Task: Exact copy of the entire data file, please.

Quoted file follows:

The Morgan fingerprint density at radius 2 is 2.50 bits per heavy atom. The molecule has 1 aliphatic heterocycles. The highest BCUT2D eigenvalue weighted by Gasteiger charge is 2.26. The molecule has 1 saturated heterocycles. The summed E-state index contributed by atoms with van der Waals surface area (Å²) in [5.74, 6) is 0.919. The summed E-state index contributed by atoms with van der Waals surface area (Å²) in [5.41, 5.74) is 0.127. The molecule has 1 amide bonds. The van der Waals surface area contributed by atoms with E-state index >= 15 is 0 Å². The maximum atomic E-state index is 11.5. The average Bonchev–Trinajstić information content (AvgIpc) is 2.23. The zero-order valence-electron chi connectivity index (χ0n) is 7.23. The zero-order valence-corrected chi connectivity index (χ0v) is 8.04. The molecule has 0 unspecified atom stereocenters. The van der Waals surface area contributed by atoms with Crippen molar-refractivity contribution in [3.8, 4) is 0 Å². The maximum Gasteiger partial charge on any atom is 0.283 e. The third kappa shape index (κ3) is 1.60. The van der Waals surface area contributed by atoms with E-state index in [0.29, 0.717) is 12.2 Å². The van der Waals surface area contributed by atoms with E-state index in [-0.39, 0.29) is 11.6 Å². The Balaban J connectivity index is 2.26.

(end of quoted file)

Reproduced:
The Morgan fingerprint density at radius 2 is 2.50 bits per heavy atom. The molecule has 1 aliphatic heterocycles. The highest BCUT2D eigenvalue weighted by Gasteiger charge is 2.26. The molecule has 1 saturated heterocycles. The summed E-state index contributed by atoms with van der Waals surface area (Å²) in [5.74, 6) is 0.919. The summed E-state index contributed by atoms with van der Waals surface area (Å²) in [5.41, 5.74) is 0.127. The molecule has 1 amide bonds. The van der Waals surface area contributed by atoms with E-state index >= 15 is 0 Å². The maximum atomic E-state index is 11.5. The average Bonchev–Trinajstić information content (AvgIpc) is 2.23. The zero-order valence-electron chi connectivity index (χ0n) is 7.23. The zero-order valence-corrected chi connectivity index (χ0v) is 8.04. The molecule has 0 unspecified atom stereocenters. The van der Waals surface area contributed by atoms with Crippen molar-refractivity contribution in [3.8, 4) is 0 Å². The maximum Gasteiger partial charge on any atom is 0.283 e. The third kappa shape index (κ3) is 1.60. The van der Waals surface area contributed by atoms with E-state index in [0.29, 0.717) is 12.2 Å². The van der Waals surface area contributed by atoms with E-state index in [-0.39, 0.29) is 11.6 Å². The Balaban J connectivity index is 2.26.